Thomson scattering

Thomson scattering ( by Joseph John Thomson ) designates the elastic scattering of light ( photons) in free or charged ( as compared to the photon energy ) weakly bonded particles (generally less free electrons). The Thomson scattering is the limiting case of the Compton scattering small photon energies. Both types of scattering based on an elastic collision.

Charged particles are excited by the electromagnetic wave field into coherent harmonic vibrations in the plane of the electric field. Since this oscillation is an accelerated motion, the particle energy in the form of an electromagnetic wave of the same frequency ( dipole ) radiation simultaneously. They say the wave is scattered.

Thomson scattering is a recoilless scattering, that is, there is no momentum transfer from the photon to the electron instead. It occurs only as long as the energy of the incident photons is small enough, i.e., the wavelength of the electromagnetic radiation is much greater than an atomic radius (e.g. soft X rays). At shorter wavelengths, thus higher energy of the recoil of the electron must be considered ( Compton scattering).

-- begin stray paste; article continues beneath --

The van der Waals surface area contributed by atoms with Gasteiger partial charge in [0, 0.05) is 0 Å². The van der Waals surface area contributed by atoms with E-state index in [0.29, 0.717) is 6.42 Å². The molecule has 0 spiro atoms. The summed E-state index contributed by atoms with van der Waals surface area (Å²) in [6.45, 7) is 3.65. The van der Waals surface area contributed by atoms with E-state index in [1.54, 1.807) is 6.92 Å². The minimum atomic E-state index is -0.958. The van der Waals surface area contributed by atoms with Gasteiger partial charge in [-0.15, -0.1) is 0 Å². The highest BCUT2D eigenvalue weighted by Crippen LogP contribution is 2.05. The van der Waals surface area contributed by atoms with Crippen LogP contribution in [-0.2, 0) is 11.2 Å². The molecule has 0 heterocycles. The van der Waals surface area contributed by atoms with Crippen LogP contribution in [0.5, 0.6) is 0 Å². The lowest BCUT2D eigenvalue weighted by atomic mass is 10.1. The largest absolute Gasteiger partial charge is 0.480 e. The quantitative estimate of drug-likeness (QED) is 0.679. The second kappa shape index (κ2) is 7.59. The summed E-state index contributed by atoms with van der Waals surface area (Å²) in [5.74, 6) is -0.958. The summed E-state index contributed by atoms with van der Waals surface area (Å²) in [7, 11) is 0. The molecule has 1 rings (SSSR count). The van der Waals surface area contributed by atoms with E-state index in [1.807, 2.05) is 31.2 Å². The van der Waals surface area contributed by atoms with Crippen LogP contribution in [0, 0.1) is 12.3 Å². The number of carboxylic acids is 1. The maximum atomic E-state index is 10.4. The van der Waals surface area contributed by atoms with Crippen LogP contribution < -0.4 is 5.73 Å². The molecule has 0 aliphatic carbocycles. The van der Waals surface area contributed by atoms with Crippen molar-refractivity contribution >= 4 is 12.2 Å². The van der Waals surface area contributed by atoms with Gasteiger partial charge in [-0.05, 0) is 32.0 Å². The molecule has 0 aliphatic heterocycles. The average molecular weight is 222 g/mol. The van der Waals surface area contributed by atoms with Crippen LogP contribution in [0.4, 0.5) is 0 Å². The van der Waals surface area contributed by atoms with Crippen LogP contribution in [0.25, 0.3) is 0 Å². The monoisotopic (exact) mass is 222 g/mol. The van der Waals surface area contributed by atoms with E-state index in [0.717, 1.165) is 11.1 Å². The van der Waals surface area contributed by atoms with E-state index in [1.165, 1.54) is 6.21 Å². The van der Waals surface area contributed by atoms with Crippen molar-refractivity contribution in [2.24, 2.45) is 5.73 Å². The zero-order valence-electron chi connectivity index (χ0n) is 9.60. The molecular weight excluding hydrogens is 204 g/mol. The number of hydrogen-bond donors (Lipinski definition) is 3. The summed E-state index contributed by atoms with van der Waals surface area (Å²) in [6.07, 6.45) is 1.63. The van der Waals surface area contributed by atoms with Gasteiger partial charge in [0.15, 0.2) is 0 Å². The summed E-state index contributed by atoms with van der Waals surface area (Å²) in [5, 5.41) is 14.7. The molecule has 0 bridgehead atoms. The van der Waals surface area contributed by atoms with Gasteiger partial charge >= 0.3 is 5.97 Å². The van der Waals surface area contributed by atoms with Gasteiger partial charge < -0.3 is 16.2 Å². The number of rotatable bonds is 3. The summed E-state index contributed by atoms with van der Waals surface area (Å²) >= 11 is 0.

This model also applies to free electrons in the metal, whose resonance frequency is due to lack of restoring forces towards zero. Dispersion of bound electrons or all atoms is called Rayleigh scattering.

In practice, one uses ( at not too low densities ), the Thomson scattering as the method for the determination of the electron density (intensity of scattered radiation ) and electron temperature ( spectral distribution of the scattered radiation under the assumption of a Maxwell distribution of the speed).

Where the classical electron radius.

A better approximation for small energies is obtained by expansion of the Klein-Nishina formula:

By a factor of

  • Optics